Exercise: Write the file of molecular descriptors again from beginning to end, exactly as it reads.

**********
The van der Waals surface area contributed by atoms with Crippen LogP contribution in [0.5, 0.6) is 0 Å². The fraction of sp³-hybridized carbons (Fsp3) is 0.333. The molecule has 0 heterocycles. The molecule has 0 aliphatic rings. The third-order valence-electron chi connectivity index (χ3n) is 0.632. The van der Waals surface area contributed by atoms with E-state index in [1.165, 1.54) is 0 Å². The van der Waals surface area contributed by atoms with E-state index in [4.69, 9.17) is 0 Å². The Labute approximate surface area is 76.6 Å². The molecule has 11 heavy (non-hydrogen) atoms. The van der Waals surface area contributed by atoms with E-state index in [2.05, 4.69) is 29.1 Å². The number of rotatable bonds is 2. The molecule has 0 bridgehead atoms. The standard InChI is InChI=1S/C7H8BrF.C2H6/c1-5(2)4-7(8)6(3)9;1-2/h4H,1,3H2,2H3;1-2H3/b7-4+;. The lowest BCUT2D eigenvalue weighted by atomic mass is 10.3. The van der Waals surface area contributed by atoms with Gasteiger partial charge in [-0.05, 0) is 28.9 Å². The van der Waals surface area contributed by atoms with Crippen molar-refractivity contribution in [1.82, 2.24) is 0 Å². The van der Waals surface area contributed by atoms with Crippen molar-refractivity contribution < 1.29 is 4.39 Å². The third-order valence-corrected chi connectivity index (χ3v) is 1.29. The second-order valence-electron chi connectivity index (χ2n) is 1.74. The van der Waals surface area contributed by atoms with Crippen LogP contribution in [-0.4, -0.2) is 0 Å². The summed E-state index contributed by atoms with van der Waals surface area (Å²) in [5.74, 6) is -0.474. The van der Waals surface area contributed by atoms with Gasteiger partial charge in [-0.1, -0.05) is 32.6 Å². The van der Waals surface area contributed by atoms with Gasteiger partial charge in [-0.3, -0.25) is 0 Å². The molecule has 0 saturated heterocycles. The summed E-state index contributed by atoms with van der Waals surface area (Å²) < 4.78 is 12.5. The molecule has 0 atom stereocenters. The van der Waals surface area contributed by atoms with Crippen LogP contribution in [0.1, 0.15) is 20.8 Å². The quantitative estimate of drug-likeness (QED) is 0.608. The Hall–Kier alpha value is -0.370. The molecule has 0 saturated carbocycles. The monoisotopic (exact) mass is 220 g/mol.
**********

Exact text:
The van der Waals surface area contributed by atoms with Crippen LogP contribution in [0.5, 0.6) is 0 Å². The fraction of sp³-hybridized carbons (Fsp3) is 0.333. The molecule has 0 heterocycles. The molecule has 0 aliphatic rings. The third-order valence-electron chi connectivity index (χ3n) is 0.632. The van der Waals surface area contributed by atoms with E-state index in [1.165, 1.54) is 0 Å². The van der Waals surface area contributed by atoms with E-state index in [4.69, 9.17) is 0 Å². The Labute approximate surface area is 76.6 Å². The molecule has 11 heavy (non-hydrogen) atoms. The van der Waals surface area contributed by atoms with E-state index in [2.05, 4.69) is 29.1 Å². The number of rotatable bonds is 2. The molecule has 0 bridgehead atoms. The standard InChI is InChI=1S/C7H8BrF.C2H6/c1-5(2)4-7(8)6(3)9;1-2/h4H,1,3H2,2H3;1-2H3/b7-4+;. The lowest BCUT2D eigenvalue weighted by atomic mass is 10.3. The van der Waals surface area contributed by atoms with Gasteiger partial charge in [-0.05, 0) is 28.9 Å². The van der Waals surface area contributed by atoms with Crippen molar-refractivity contribution in [1.82, 2.24) is 0 Å². The van der Waals surface area contributed by atoms with Crippen molar-refractivity contribution < 1.29 is 4.39 Å². The third-order valence-corrected chi connectivity index (χ3v) is 1.29. The second-order valence-electron chi connectivity index (χ2n) is 1.74. The van der Waals surface area contributed by atoms with Crippen LogP contribution in [-0.4, -0.2) is 0 Å². The summed E-state index contributed by atoms with van der Waals surface area (Å²) in [5.74, 6) is -0.474. The van der Waals surface area contributed by atoms with Gasteiger partial charge in [-0.1, -0.05) is 32.6 Å². The van der Waals surface area contributed by atoms with Gasteiger partial charge in [-0.3, -0.25) is 0 Å². The molecule has 0 saturated heterocycles. The summed E-state index contributed by atoms with van der Waals surface area (Å²) < 4.78 is 12.5. The molecule has 0 atom stereocenters. The van der Waals surface area contributed by atoms with Crippen LogP contribution in [0.1, 0.15) is 20.8 Å². The quantitative estimate of drug-likeness (QED) is 0.608. The Hall–Kier alpha value is -0.370. The molecule has 0 saturated carbocycles. The monoisotopic (exact) mass is 220 g/mol.